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more... ArtistsBassistsGuitaristsDecember 2011ChickenfootJoe SatrianiMichael Anthony

Chickenfoot: For the Birds

Chickenfoot: For the Birds
Satriani lays down the funk at the Fillmore in Detroit. Photo by Gene Schilling

Joe Satriani’s Gearbox

Ibanez JS prototype with DiMarzio pickups, Ibanez JS2400, ’55 Gibson Les Paul, ’58 Fender Esquire, ’59 Gibson ES-335, Rickenbacker, Deering banjo, Ovation 12-string, Gibson Jimmy Page No. 1 Les Paul

Marshall JVM 410 Joe Satriani Signature Model, ’53 Fender Deluxe, ’59 Fender Twin

Electro-Harmonix POG, Vox Big Bad Wah, Vox Time Machine, Voodoo Lab Proctavia, Roger Mayer Voodoo Vibe

Strings, Picks, and Accessories
D’Addario .010–.046, D’Addario .011 sets on some vintage guitars, Planet Waves signature picks (heavy), Planet Waves signature straps, Planet Waves cables

Joe, with this band, do you feel Eddie’s shadow lingering over the music?
Satriani: It was obvious that, at least for me, I’m not going to try and recreate the over-playing heroics of the ’80s that was pioneered really by Eddie. Nobody can do it, really, like Eddie. So why would you do it?
Anthony: I don’t want Joe to do anything like Eddie Van Halen or sound like him. We get enough comparisons to Van Halen the way it is [laughs]. People on the internet are like, “Chickenfoot III...they’re jabbing at Van Halen III.” I have to laugh at these references— they’ll make them musically, too. I’m thinking, “Do these people sit around all day long and try to find one note that Joe has in common with Eddie and just go off on it?”

Joe, on this record you seem to play less technically than someone might expect, given the band’s lineage.
Satriani: That can be said for everybody in the band. Sammy can try to sing higher than he did with Van Halen, although I can’t imagine trying to sing higher than that [laughs]. Chad can try to be funkier than he is with the Chili Peppers and, as you mentioned, I can try to do flashier, more outside stuff, but that’s so calculated and so wrong to me. It’s the antithesis of why we got together.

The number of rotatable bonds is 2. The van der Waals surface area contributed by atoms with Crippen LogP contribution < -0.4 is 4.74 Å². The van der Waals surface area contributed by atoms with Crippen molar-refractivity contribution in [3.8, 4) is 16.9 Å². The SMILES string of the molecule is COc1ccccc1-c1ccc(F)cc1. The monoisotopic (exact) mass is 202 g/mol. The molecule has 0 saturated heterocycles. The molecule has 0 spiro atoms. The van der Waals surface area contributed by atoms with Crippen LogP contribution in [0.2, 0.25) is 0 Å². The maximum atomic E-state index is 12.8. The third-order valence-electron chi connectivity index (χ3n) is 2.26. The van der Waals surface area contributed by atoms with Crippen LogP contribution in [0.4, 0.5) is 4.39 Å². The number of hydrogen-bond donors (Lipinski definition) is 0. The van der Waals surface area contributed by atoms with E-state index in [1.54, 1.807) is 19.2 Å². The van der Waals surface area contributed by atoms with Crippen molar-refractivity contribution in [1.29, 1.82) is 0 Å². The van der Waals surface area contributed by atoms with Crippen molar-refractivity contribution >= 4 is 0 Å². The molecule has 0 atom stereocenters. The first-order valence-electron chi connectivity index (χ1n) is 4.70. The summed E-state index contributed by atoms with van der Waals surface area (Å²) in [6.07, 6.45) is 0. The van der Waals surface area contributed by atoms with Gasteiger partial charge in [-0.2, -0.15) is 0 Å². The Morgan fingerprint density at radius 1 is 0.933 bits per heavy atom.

Anthony: Obviously, when you have a lead singer, you don’t have to be playing notes every second. So now Joe doesn’t have to play the melody and everything all the time on the guitar. I know he enjoys doing all the rhythmic stuff, too, and not just being the guy playing the lead all the time. Maybe he is making his own conscious effort to kind of hold back on the album. All I can say to that is that people should come see us live—Joe’s on fire.

Joe, your older stuff like Not of this Earth is more cerebral, whereas this is more feelgood, jam music. Is it hard to switch gears?
Satriani: No, it’s not. I know that it seems odd from the outside looking in. Twenty-four hours in the day of Joe Satriani, there are so many different kinds of music running through my head, and if I’m hanging around at home I play lots of different stuff. Stuff that you would never release or you wouldn’t want people to hear because they wouldn’t know what you were or what kind of stylistic box to put you in.

But that’s typical for the way that a musician thinks. An artist is just simply being artistic, so when they see a mandolin, they start playing some mandolin music. Someone says, “Check out this piano,” they sit down and they play whatever piano music they know or like at that moment. We’re always hopping stylistic fences or at least, I should say, I am. I’m always playing lots of different things on an average day at home playing music. When you’re making an album you can’t do that. It’s very difficult to have a career based on being scattered stylistically.